Tuesday's decision, which affirms an earlier High Court ruling, is a setback for Prime Minister Theresa May, who intends to invoke Article 50 of the Lisbon Treaty to leave the bloc by the end of March this year.
The UK's 11 most senior judges voted by eight to three to reject the government's appeal against the earlier ruling.
In his statement, the presiding judge, Lord David Neuberger, said the act of parliament establishing the referendum to leave the EU did not say what should happen as a result.
"Any change in the law to give effect to the referendum must be made in the only way permitted by the UK constitution, namely by an act of parliament," he said.
"To proceed otherwise will be a breach of settled constitutional principles stretching back many centuries."
The ruling means May must put forward legislation to initiate Brexit to MPs for approval, a vote she would almost certainly succeed in passing as the leader of the opposition Labour Party, Jeremy Corbyn, is expected to order his MPs to vote in support of it.
Corbyn reacted to the decision on Monday, saying that his party "respects the result of the referendum and the will of the British people and will not frustrate the process for invoking Article 50".
He also urged the government Brexit plan to include accountability to parliament during exit negotiations as well as a vote on the final deal.
A spokesperson for the government said it would be setting out its next steps shortly but insisted there would be no changes to the current timetable for Brexit.
"The British people voted to leave the EU, and the government will deliver on their verdict; triggering Article 50, as planned, by the end of March. Today’s ruling does nothing to change that," the spokesperson said.
The judgment will not give MPs an opportunity to stop Brexit from happening but will give them more influence on the negotiations, according the University of Surrey’s Simon Usherwood, a specialist on movements that oppose the EU.
"Losing in the Supreme Court isn't going to change the complexity, but it might change the outcome," he told Al Jazeera.
"Despite the broad support for EU membership among MPs, I don't think that will translate into any particular protection of single-market membership, since many MPs will fear that their constituents will see that as trying to get around the referendum result."
Kevin McGuire, associate editor of Daily Mirror, told Al Jazeera that the development was an "emberassment" for May rather than a setback.
"It is embarrasing when Theresa May wanted to act like a monarch and make the decision herself rather than let parliament be sovereign and make the decision," he said. "Brexit will still go ahead."
The court also ruled that the government need not consult devolved parliaments in Scotland, Wales and Northern Ireland.
Scotland's First Minister Nicola Sturgeon expressed disappointment over the court's decision regarding the devolved administrations.
"We are obviously disappointed with the Supreme Court decision in respect to the devolved administrations and the legal enforceability of the Sewel convention," she said in a statement.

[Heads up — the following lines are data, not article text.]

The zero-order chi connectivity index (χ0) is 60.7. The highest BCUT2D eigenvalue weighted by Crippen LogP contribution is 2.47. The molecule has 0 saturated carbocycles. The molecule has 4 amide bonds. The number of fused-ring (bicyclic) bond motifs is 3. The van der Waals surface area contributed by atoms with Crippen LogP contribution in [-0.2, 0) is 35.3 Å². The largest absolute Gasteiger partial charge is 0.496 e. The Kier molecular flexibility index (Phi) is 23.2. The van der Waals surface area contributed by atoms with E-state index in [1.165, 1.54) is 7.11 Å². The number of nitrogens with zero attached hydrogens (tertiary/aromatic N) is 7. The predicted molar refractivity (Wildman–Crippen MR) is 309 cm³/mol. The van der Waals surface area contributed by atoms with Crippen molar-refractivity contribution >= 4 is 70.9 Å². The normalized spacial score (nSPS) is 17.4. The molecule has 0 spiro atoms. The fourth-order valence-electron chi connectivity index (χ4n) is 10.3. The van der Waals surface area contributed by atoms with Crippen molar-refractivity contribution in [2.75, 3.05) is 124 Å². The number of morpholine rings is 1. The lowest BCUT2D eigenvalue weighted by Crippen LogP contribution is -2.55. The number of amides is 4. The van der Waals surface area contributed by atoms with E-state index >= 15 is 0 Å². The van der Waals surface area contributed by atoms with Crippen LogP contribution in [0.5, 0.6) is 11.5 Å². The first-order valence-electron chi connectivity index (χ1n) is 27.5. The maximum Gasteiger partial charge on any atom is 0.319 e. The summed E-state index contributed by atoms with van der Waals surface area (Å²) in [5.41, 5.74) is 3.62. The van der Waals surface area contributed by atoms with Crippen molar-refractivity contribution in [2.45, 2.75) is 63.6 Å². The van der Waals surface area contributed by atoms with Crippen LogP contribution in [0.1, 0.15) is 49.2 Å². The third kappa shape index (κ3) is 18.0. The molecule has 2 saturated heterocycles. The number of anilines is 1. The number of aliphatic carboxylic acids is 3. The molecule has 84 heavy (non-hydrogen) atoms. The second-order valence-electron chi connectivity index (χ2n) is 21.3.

The Sewel Convention is a procedure with which a devolved parliament in the UK gives the London government permission to legislate on a devolved matter.
"However, it is becoming clearer by the day that Scotland's voice is simply not being heard or listened to within the UK," Sturgeon said.
"The claims about Scotland being an equal partner are being exposed as nothing more than empty rhetoric," she added.
"This raises fundamental issues above and beyond that of EU membership," she said. "Is Scotland content for our future to be dictated by an increasingly right-wing Westminster Government with just one MP here - or is it better that we take our future into our own hands? It is becoming ever clearer that this is a choice that Scotland must make."
Nicola Sturgeon previously said her administration was not bluffing about a second referendum on Scotland's independence from the UK in case the central government's Brexit negotiations cut her country off from the European single market.
In Northern Ireland, tensions centre on the region's future relationship with the Republic of Ireland, and the potential introduction of a border between the two, a move opposed by most politicians across the sectarian divide.
The British government has struggled to outline its terms for negotiating its exit from the EU after the unexpected vote to leave in June last year.
In opting for a so-called hard Brexit, May’s government faces the prospect of hammering out countless agreements on freedom of movement, trade, and the status of EU and British citizens living in each other's territory.
Earlier this month, the British ambassador to the EU, Ivan Rogers, resigned in opposition to the government’s handling of Brexit, warning it may take up to 10 years to complete.
Once the decision to leave the EU is formally invoked, negotiations between the UK and the EU must conclude within two years.